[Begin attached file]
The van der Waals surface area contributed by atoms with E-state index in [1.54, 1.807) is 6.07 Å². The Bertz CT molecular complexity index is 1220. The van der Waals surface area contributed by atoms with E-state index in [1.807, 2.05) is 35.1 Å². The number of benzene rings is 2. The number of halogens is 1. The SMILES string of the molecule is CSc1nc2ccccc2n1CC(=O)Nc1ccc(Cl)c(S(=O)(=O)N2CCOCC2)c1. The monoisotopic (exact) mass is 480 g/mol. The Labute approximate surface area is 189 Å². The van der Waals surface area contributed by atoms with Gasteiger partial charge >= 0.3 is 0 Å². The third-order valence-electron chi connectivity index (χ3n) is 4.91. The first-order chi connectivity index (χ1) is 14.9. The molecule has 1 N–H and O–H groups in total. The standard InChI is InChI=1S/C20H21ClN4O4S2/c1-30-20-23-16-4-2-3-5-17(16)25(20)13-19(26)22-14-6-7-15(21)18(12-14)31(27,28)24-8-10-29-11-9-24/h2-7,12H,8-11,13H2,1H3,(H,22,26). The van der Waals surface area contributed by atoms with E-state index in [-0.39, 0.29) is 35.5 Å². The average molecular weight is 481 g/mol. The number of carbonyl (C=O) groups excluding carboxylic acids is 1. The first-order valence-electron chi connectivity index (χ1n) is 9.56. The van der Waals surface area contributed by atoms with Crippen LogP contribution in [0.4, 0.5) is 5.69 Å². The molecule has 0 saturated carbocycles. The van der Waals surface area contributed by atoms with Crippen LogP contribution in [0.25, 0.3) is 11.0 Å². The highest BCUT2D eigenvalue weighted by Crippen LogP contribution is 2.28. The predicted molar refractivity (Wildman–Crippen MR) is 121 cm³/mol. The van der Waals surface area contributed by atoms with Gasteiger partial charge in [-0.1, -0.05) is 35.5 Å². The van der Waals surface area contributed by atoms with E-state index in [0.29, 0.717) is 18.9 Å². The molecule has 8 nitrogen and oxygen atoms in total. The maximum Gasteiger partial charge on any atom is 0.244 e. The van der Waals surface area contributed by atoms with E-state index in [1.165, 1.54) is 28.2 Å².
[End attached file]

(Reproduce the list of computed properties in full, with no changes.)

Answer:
The van der Waals surface area contributed by atoms with E-state index in [1.54, 1.807) is 6.07 Å². The Bertz CT molecular complexity index is 1220. The van der Waals surface area contributed by atoms with E-state index in [1.807, 2.05) is 35.1 Å². The number of benzene rings is 2. The number of halogens is 1. The SMILES string of the molecule is CSc1nc2ccccc2n1CC(=O)Nc1ccc(Cl)c(S(=O)(=O)N2CCOCC2)c1. The monoisotopic (exact) mass is 480 g/mol. The Labute approximate surface area is 189 Å². The van der Waals surface area contributed by atoms with Gasteiger partial charge >= 0.3 is 0 Å². The third-order valence-electron chi connectivity index (χ3n) is 4.91. The first-order chi connectivity index (χ1) is 14.9. The molecule has 1 N–H and O–H groups in total. The standard InChI is InChI=1S/C20H21ClN4O4S2/c1-30-20-23-16-4-2-3-5-17(16)25(20)13-19(26)22-14-6-7-15(21)18(12-14)31(27,28)24-8-10-29-11-9-24/h2-7,12H,8-11,13H2,1H3,(H,22,26). The van der Waals surface area contributed by atoms with E-state index in [-0.39, 0.29) is 35.5 Å². The average molecular weight is 481 g/mol. The number of carbonyl (C=O) groups excluding carboxylic acids is 1. The first-order valence-electron chi connectivity index (χ1n) is 9.56. The van der Waals surface area contributed by atoms with Crippen LogP contribution in [0.4, 0.5) is 5.69 Å². The molecule has 0 saturated carbocycles. The van der Waals surface area contributed by atoms with Crippen LogP contribution in [0.25, 0.3) is 11.0 Å². The highest BCUT2D eigenvalue weighted by Crippen LogP contribution is 2.28. The predicted molar refractivity (Wildman–Crippen MR) is 121 cm³/mol. The van der Waals surface area contributed by atoms with Gasteiger partial charge in [-0.1, -0.05) is 35.5 Å². The van der Waals surface area contributed by atoms with E-state index in [0.29, 0.717) is 18.9 Å². The molecule has 8 nitrogen and oxygen atoms in total. The maximum Gasteiger partial charge on any atom is 0.244 e. The van der Waals surface area contributed by atoms with E-state index in [1.165, 1.54) is 28.2 Å².